This was written by Melissa Westbrook, a public education activist and co-writer of the Seattle Schools Community Forum blog, based in Seattle.
By Melissa Westbrook
Quietly marching to its own drummer, Washington State has mostly turned its back on the education reform movement that is sweeping much of the rest of the country.
Washington is one of nine states that does not have a charter school law. Our state has defeated charter laws three times at the ballot box — two were citizen initiatives and one was a referendum to repeal a charter law passed by our legislature. In between those votes, five more bills were introduced and rejected in our Legislature.
In this year’s legislative session, a new charter bill was introduced. This bill included the ability to create charter schools, takeover of failing schools by the state and a parent/teacher trigger. Among those testifying against the bill was the head of the Washington State School Directors’ Association, Mary Fertakis, who said, “Let the people decide if this is the right time and the right tool to best serve our students.”
The bill never made to the floor for a vote and died at the end of the session. When the Legislature had to go into special session to finish the budget and a couple of legislators were pushing the charter bill, Gov. Christine Gregoire, a Democrat, said, “Get over charter schools,” and promised a veto if the bill passed.
Jay Inslee, the Democrat now running to succeed Gregoire as governor, has rejected the idea of charter schools for his education platform.
Another favorite of education reformers, Teach for America, came in just last fall to Seattle’s public schools (as they did to another smaller district, south of Seattle).
Seattle’s school board had negotiated a narrow contract with TFA that does not require Seattle Schools to hire any TFA members — a different arrangement from many other such contracts — and, if the district cannot find an outside donor for the TFA fee (Seattle's is $4,000 per teacher per year), then Seattle Schools does not have to pay TFA its fee.
Seattle has site-based hiring teams and with a plethora of fully-qualified and unemployed teachers to choose from, Seattle schools only hired six TFA teachers.
The University of Washington's College of Education (whose dean is a former TFA corps member) created an entire alternative certification program only for TFA members but they have just 11 TFA students between the two districts. They needed at least 40 students to justify its costs and so it is running at a loss.
Why no charter schools and almost no Teach for America in Washington State? It seems to be that when Washingtonians are presented with data about outcomes for both charter schools and TFA, they just say ‘no.’
What do we have instead? Our Legislature has passed several bills over the last several years in support of innovation within our existing education structure. There have been 22 such schools recognized for providing programs for students that are “bold, creative, and innovative.”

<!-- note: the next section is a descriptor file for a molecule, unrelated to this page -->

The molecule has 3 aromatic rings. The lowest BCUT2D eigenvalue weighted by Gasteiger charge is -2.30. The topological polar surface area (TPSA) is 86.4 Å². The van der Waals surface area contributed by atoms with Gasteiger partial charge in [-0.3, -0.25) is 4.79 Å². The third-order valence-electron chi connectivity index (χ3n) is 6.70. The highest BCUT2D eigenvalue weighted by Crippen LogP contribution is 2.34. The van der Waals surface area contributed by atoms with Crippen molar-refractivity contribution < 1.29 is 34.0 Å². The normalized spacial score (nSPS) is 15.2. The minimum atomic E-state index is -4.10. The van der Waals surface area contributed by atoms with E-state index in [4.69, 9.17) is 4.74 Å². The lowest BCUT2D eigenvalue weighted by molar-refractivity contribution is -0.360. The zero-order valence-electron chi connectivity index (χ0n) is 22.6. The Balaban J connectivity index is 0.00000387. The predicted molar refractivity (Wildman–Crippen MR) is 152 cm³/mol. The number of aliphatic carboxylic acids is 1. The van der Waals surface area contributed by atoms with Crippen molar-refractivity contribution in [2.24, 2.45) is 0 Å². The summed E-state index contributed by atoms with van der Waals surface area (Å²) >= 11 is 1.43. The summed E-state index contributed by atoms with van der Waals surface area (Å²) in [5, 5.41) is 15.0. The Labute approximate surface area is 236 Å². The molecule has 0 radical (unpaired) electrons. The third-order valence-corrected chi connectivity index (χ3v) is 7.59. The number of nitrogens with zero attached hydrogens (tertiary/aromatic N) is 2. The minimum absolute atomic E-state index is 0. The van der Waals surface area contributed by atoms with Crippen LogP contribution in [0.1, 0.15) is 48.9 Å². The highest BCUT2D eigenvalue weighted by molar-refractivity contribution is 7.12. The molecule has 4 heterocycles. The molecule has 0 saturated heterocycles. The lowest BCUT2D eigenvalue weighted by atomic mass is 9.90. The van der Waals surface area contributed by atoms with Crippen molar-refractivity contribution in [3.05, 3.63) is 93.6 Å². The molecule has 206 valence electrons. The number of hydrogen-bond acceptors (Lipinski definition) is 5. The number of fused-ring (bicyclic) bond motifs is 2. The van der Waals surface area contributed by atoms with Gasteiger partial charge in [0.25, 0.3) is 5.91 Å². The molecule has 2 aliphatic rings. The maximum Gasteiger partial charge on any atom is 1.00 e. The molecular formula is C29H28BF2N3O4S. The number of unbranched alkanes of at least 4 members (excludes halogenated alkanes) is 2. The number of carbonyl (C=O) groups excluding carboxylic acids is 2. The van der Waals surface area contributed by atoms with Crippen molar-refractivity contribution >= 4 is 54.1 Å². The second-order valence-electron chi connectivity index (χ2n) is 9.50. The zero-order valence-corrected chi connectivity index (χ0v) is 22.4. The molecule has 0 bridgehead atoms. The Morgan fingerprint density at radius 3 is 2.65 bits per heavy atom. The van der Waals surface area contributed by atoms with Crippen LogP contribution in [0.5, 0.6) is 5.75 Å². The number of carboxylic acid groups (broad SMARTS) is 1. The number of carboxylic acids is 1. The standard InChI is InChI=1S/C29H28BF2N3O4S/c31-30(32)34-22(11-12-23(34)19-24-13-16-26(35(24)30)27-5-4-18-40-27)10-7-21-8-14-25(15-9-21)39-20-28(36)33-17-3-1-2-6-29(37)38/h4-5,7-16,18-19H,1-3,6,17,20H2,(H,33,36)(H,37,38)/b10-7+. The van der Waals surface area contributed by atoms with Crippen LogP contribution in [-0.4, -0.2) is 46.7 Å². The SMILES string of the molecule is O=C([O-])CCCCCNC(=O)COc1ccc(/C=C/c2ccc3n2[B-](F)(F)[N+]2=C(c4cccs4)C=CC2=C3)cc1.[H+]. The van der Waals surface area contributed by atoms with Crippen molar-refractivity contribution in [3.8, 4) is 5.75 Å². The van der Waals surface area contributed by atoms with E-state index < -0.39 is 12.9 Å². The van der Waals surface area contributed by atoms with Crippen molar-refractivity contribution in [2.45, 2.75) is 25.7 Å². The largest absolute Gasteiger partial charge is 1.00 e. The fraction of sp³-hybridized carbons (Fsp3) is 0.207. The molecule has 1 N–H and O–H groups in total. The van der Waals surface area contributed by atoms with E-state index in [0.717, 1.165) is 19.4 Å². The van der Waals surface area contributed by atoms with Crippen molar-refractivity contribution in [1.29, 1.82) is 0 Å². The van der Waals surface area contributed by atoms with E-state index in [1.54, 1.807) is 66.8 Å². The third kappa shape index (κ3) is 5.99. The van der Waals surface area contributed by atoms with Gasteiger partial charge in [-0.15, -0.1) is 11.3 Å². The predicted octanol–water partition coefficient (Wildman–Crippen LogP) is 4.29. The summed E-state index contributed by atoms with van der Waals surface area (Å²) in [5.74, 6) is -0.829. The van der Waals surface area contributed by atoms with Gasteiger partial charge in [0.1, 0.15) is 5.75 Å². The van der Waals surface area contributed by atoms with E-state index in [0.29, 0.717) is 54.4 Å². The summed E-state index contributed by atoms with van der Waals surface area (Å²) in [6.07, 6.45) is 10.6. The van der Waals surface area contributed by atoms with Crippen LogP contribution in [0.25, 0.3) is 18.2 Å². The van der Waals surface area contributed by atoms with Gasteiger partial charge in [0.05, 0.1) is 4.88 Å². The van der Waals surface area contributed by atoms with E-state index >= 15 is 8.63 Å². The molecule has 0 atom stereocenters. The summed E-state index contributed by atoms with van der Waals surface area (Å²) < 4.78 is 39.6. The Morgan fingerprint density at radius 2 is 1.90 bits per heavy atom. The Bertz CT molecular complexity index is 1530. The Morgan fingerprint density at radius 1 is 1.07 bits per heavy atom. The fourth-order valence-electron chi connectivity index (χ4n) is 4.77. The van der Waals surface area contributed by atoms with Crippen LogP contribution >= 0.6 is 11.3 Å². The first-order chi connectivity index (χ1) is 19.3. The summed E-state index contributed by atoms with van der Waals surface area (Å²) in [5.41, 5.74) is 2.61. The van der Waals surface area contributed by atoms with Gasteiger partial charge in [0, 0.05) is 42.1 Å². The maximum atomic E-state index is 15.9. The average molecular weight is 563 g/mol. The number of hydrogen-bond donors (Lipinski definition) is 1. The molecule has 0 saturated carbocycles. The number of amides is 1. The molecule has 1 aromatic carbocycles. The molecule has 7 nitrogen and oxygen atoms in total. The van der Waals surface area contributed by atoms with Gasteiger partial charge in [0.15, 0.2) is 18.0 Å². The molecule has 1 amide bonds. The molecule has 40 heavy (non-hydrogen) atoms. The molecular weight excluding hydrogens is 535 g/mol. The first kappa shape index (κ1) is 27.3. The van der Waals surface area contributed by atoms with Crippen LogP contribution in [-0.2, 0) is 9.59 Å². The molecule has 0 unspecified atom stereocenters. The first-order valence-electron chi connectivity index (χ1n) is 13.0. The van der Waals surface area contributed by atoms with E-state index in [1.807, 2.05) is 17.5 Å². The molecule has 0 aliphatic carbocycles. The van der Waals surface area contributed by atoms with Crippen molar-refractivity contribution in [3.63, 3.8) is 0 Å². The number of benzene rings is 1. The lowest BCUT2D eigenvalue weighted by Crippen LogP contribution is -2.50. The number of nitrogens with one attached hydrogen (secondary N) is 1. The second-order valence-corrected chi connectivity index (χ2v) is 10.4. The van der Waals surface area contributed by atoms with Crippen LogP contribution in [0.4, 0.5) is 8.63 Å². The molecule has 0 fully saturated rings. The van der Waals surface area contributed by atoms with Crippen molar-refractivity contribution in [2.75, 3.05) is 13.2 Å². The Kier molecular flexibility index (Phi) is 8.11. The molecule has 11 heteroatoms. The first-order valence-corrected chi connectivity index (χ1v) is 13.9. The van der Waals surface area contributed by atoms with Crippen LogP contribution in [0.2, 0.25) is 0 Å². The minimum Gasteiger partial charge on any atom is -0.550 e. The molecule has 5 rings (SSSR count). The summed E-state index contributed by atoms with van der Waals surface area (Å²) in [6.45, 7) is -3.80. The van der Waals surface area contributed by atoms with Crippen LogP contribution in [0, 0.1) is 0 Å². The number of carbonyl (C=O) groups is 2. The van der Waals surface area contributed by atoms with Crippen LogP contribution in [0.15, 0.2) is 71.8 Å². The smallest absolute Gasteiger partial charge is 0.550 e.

Another law, Lighthouse Schools, designates schools with STEM programming that provide technical aid to other schools/communities that want to create a STEM focus. Our Legislature also just passed a bill that sets up a partnership with some of our state’s lowest performing schools and our public four-year universities to create “lab schools” to accelerate student achievement and increase teaching skills.
What makes this all especially interesting is that Seattle is home to two players in the ed reform movement.
One is the Center for Reinventing Public Education at the University of Washington (it is not part of the College of Education. ) The CRPE does policy research mainly around charter schools, urban district reform and teacher assessments, all hallmarks of ed reform. And again, this in a state that does not have charter schools or, another ed reform favorite, any mayoral control of school districts.
The second much more powerful player is the education arm of the Bill & Melinda Gates Foundation. In Washington state it invests in STEM creation in schools, early education and support for low-income students. But there would seem to be a disconnect in what the Gates foundation does for Washington education and Bill Gates’ very public support of ed reform issues like charter schools and TFA. Neither Gates nor the foundation have been involved in public discussions in Washington about charter schools.
We don’t need under-trained teachers in our schools. We don’t need the costs of the infrastructure for charter schools for the low number of positive outcomes from them. We especially don’t need the for-profit charter management organizations to come into our state and help to make education into a profit center instead of the public service it is to the young citizens of Washington state.
My belief is that Washington’s hesitation in the ed reform game is Washington’s educational gain.
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